In older patients, left curving scoliosis requires MRI to seek other major congenital defects.


In idiopathic adolescent scoliosis, what degree requires treatment?

30: bracing, surgery depending on case
90 deg: heart and lung impairment


With what conditions are neuromuscular scoliosis associated?

Neuromuscular: Cerebral Palsy, Muscular Dystrophy


What is the most common cause of congenital scoliosis?

Unilateral unsegmented bar deformity: Unilateral failure of vertebral segmentation


What is Scheurmann's disease?

Thoracic hyperkyphosis: >5deg wedging at 3 consecutive vertebrae
Idiopathic. Treated with bracing and/or surgery


What is the most common cause of back pain in children?

Spondylolysis: fatigue fracture of pars interarticularis
Seen in FB players, gymnasts
Usually at L5 - S1


What are the most common organisms in osteomyelitis in the following age groups:
Newborn, non-newborn - 4 yrs, >4 yrs

Newborn: GBS, Neisseria
non-newborn - 4 yrs: S. aureus, H. influenzae
>4 yrs: S. aureus, Pseudomonas if foot infection


What is the most frequent organism involved in osteomyelitis in children w/ sickle cell?

S. aureus most common
Salmonella is frequently associated


What is the most common joint affected in pediatric septic joint?



What is Legg-Calve-Perthe's Disease?

Pediatric avascular necrosis of the hip
Due to early stenosis of ligamentum teres (umbilical vein), femoral circumflex aa. not ready to take over
Bilateral in 10-15%
Crescent sign on xray


What is slipped capital femoral epiphysis?

Occurs during growth spurt
Separation of epiphysis from metaphysis along growth plate
No gender correlation
Height, weight, race (black)


What is Pott Disease?

Tuberculous Osteomyelitis affecting vertebral bodies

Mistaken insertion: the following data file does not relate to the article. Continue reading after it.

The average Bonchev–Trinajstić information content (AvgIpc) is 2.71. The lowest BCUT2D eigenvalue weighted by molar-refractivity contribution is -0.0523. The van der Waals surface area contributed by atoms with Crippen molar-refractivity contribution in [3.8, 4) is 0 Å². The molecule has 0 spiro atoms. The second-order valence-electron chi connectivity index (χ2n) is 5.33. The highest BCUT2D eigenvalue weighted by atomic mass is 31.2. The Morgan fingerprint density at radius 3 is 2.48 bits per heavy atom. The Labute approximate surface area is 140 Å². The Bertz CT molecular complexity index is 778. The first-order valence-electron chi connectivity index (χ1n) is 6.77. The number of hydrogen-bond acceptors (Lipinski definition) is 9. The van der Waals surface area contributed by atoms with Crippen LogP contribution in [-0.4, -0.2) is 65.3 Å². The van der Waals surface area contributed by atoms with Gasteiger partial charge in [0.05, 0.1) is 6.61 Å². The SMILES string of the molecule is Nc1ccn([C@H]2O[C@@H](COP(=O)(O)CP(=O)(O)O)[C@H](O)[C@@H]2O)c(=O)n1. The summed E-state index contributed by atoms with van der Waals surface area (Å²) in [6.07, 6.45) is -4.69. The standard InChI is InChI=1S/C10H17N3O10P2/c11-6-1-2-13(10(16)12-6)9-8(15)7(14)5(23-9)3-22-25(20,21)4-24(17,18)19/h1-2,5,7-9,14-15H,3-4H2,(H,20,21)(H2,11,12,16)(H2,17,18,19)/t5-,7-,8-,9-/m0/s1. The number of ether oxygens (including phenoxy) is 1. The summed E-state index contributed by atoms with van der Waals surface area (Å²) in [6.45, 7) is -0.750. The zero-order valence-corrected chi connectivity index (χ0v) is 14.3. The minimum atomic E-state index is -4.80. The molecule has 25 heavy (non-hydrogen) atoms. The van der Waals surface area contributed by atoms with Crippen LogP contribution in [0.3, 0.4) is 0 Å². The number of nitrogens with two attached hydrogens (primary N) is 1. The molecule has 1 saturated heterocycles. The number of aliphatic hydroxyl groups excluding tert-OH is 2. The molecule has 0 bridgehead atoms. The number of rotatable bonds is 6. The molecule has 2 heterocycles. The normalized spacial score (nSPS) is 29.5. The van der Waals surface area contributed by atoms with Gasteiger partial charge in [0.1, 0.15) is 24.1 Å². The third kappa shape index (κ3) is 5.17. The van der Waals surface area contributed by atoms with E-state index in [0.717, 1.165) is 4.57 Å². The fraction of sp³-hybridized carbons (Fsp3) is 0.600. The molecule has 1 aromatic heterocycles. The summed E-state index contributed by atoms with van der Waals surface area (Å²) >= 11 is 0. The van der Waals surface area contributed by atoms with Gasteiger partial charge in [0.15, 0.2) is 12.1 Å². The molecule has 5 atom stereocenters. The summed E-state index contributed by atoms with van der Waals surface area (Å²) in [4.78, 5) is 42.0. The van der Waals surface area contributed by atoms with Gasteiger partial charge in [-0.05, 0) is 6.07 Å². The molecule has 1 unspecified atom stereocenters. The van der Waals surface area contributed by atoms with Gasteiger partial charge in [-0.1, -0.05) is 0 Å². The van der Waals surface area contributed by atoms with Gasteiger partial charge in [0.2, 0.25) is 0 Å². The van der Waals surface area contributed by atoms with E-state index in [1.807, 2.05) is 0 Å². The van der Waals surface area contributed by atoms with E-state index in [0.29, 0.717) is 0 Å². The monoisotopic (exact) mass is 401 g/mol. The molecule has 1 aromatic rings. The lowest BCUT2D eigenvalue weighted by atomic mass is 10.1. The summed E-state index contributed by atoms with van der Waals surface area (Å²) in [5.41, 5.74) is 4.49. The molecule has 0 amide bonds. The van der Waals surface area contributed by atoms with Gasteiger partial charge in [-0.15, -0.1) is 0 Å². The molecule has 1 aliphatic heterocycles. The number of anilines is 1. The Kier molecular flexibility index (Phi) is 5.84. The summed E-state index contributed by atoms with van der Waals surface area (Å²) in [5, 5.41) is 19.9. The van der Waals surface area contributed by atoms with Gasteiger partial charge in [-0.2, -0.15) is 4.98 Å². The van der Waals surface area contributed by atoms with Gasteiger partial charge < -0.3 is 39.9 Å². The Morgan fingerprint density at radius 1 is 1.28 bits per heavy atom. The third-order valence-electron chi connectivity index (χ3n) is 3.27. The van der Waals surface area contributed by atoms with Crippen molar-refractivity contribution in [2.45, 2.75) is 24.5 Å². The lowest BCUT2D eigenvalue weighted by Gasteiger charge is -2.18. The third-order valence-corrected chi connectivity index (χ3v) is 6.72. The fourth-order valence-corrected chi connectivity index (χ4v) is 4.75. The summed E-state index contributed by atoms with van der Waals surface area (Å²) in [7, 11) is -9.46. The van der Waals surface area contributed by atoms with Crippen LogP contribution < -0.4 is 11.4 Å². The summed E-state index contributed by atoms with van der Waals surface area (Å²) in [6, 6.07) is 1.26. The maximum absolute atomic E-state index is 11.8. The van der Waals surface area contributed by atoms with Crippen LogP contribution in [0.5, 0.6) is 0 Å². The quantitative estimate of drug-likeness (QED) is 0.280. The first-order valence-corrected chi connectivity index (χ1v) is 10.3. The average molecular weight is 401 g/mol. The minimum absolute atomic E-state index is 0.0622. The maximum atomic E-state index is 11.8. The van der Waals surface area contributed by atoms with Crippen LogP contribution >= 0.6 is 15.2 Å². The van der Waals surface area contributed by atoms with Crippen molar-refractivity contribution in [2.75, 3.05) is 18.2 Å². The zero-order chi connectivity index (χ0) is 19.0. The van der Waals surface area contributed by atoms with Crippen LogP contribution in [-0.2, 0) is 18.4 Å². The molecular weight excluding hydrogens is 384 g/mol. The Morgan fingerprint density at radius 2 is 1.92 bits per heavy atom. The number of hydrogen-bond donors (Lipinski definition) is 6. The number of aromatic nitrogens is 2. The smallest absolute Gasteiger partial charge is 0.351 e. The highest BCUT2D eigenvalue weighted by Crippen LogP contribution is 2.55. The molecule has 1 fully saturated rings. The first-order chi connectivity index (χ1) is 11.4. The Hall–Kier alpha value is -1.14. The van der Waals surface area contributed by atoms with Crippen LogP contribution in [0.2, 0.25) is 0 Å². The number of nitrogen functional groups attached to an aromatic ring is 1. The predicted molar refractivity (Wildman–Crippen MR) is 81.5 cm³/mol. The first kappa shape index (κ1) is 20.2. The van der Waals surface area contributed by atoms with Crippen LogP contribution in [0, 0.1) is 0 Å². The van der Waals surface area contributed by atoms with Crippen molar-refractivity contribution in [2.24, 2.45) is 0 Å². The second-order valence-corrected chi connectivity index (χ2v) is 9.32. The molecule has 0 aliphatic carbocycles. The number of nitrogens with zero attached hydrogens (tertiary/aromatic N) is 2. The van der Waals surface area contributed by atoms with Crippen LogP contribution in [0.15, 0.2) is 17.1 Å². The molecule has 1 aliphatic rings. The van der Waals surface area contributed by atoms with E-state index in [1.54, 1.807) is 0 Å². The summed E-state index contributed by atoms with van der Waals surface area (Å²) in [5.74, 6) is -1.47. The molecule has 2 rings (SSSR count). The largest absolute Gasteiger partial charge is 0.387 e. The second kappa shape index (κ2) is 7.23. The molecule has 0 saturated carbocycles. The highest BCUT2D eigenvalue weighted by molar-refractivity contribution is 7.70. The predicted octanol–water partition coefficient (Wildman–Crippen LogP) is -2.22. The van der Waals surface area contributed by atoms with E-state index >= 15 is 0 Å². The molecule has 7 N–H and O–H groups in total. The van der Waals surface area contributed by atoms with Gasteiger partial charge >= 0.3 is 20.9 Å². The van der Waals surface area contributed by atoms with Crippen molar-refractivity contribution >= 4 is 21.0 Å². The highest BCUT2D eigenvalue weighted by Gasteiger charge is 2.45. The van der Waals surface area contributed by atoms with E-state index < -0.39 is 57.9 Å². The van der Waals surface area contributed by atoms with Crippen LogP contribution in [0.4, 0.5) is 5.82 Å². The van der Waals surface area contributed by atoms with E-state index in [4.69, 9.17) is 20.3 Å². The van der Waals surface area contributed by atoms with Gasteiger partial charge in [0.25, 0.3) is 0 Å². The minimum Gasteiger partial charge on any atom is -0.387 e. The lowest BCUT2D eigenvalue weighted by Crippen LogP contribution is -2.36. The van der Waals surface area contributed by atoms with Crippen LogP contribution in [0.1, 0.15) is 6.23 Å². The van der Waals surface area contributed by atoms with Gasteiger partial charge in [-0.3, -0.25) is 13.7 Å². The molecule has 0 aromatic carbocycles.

Iliopsoas involvement
Back pain, fever, night sweats, weight loss


2 complications that can arise out of chronic tuberculous osteomyelitis

1. Secondary (AA) Amyloidosis
2. Squamous cell carcinoma of a draining sinus tract


What is the genetic cause of achondroplasia?

FGF-3 receptor mutation -> arrested growth plate development
Usually sporadic, assoc. with advanced paternal age
Also AD inheritance


2 main genetic variants of osteopetrosis

AR: severe firn
AD: less severe, but more common


Cause of osteopetrosis

Defective osteoclasts - Carbonic anhydrase II mutation -> inability to acidify pits -> lack of resorption -> brittle, dense bone


What exam / lab findings are common in multiple myeloma?

blood smear: rouleaux formation
urine: bence jones proteinuria, nephrotic casts


Osteoma: benign or malignant? location? age?

Benign bone growth. usually noticed in children. flat bones, esp. skull. asymptomatic.


Symptoms of osteoid osteoma? who affected? benign / malig?

Presents in adolescents, m>f, with focal pain in a long bone that is worse at night and relieved with NSAIDs.
benign. radiolucent core of vascular immature woven bone w/ thickened reactive bone surrounding.
Excision is curative


What is osteochondroma?

May be sporadic or hereditary (AD and multiple)
Growth derived from growth plate w/ hyaline cartilage cap, usually grows from metaphysis of femur near knee.
Stops growing w/ growth plate fusion around puberty.


What is enchondroma?

Usually seen in small tubular bone of hand or foot
Intramedullary growth of benign hyaline cartilage


What is a fibrous cortical defect?

Benign growth of benign fibroblasts and macrophagesw/in metaphysis of long bone
Fibrous defect: small, regresses ; Non-ossifying fibroma: large, persists.
Thin cortex -> risk of fracture


What is fibrous dysplasia?

3 variants: monostotic, polyostotic w/o endocrine dysfunction, polyostotic w/ endocrine dysfunction
GNAS gene gof mutation